Orozco may have not been able to do much about that deflection, but he could have done better on Iceland’s second goal. He was one of several U.S. players to fall asleep while Iceland quickly played a free kick, and that allowed for Aron Sigurdarson to find enough space down the flank and unleash a venomous effort past goalkeeper Luis Robles. Sigurdarson also came close to tallying on another play in the first half, one in which Brad Evans failed to close the Icelandic midfielder down properly.

Offseason rust or not, the U.S. had enough experience in defense to perform better than it did on Sunday. That the debuting Kellyn Acosta and Steve Birnbaum were the players to avoid any major blunders was a surprise, and not a great one at that.

KIESEWETTER DESERVES LENGTHIER LOOK VS. CANADA

Jerome Kiesewetter was only on the field for 15 minutes, but still managed to make a good impression in his USMNT debut.

Kiesewetter was one of five substitutes that Jurgen Klinsmann inserted in Sunday’s match, and the Stuttgart youngster was arguably the one that showed the most promise. The 22-year-old German-American attacker demonstrated confidence from the first moment he stepped on the field, as he had a willingness to go at defenders and whip in balls into the penalty area.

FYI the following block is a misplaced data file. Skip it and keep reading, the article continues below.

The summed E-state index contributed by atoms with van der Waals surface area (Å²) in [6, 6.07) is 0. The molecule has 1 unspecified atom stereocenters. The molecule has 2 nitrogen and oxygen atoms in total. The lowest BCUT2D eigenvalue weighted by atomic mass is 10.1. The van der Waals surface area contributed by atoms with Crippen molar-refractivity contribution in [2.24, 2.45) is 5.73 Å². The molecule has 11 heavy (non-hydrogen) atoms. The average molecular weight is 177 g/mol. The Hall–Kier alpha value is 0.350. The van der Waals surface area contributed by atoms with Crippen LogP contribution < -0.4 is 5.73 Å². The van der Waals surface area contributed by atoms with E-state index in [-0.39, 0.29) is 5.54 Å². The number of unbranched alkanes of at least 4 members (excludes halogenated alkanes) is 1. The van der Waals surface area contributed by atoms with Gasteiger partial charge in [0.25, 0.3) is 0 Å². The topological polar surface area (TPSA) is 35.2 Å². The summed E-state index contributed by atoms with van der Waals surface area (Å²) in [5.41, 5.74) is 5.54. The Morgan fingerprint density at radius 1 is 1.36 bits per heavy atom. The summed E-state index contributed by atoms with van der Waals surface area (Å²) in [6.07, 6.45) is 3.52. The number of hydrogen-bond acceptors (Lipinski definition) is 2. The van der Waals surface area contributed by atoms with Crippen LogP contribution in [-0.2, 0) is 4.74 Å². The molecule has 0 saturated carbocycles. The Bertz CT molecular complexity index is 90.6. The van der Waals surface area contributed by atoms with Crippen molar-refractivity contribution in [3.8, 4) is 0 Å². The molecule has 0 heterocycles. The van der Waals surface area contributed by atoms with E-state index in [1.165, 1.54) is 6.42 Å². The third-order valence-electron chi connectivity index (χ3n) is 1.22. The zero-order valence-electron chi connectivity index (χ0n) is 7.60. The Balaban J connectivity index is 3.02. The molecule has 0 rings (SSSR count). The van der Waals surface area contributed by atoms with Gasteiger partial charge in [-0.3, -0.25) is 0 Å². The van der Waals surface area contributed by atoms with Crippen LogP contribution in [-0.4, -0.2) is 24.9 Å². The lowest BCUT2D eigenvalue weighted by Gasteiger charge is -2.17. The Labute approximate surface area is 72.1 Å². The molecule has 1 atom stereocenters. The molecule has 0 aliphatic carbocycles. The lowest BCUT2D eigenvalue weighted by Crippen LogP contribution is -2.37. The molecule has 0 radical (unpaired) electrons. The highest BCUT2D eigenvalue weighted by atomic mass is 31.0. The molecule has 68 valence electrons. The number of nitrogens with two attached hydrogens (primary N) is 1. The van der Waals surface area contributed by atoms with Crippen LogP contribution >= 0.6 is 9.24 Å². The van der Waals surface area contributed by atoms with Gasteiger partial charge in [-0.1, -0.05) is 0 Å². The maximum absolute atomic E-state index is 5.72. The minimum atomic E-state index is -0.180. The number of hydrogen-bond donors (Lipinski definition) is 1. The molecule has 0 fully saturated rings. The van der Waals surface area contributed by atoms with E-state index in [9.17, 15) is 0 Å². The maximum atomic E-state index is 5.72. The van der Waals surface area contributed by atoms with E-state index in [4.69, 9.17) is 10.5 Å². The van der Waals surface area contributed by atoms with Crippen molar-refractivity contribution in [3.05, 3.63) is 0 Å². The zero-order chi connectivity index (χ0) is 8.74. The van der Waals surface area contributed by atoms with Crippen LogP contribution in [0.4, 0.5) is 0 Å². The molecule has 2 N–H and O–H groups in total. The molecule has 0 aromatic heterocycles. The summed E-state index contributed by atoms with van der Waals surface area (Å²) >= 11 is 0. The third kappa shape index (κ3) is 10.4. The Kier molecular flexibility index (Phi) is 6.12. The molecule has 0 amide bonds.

Kiesewetter’s first ball in was a doozy, as a matter of fact. He raced down the right side and hit an appetizing cross to the center of the penalty area that fellow substitute Darlington Nagbe wasted by knocking it wide despite having the entire goal at his mercy. Moments later, Kiesewetter delivered another dangerous ball on the ground that was cleared. Then, in the waning minutes, he used his aggressiveness and explosiveness on the dribble to draw the foul that led to the free kick that Birnbaum headed home.

While it is true that Kiesewetter impressed when the game was more open due to tired legs and the flurry of substitutions on both sides, he has shown with the U.S. Under-23 Men’s National Team that he is dynamic enough to make an impact either by scoring goals himself or setting up teammates.

The senior U.S. side could certainly use more of that, and it is for that reason that Klinsmann should give Kiesewetter a longer shift on Friday against Canada to see how the promising prospect handles it. If Kiesewetter fails to do well, then at least Klinsmann will know that he is not yet ready to make the jump to the top team. If he does, Klinsmann’s pool grows that much deeper.